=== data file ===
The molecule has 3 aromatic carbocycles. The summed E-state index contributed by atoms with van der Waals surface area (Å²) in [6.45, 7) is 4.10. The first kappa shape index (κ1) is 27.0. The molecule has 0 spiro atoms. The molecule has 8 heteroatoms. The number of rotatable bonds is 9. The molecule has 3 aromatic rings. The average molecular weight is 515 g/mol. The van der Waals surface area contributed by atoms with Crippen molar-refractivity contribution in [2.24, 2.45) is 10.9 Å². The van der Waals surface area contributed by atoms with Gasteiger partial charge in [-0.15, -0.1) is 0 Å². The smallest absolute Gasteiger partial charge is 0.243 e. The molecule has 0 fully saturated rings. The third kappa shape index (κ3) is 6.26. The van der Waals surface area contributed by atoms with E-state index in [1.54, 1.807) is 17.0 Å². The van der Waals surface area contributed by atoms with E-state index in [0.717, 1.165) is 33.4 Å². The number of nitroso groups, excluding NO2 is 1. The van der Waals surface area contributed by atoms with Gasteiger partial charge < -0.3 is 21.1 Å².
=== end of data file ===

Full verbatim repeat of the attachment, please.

The molecule has 3 aromatic carbocycles. The summed E-state index contributed by atoms with van der Waals surface area (Å²) in [6.45, 7) is 4.10. The first kappa shape index (κ1) is 27.0. The molecule has 0 spiro atoms. The molecule has 8 heteroatoms. The number of rotatable bonds is 9. The molecule has 3 aromatic rings. The average molecular weight is 515 g/mol. The van der Waals surface area contributed by atoms with Crippen molar-refractivity contribution in [2.24, 2.45) is 10.9 Å². The van der Waals surface area contributed by atoms with Gasteiger partial charge in [-0.15, -0.1) is 0 Å². The smallest absolute Gasteiger partial charge is 0.243 e. The molecule has 0 fully saturated rings. The third kappa shape index (κ3) is 6.26. The van der Waals surface area contributed by atoms with E-state index in [1.54, 1.807) is 17.0 Å². The van der Waals surface area contributed by atoms with E-state index in [0.717, 1.165) is 33.4 Å². The number of nitroso groups, excluding NO2 is 1. The van der Waals surface area contributed by atoms with Gasteiger partial charge < -0.3 is 21.1 Å².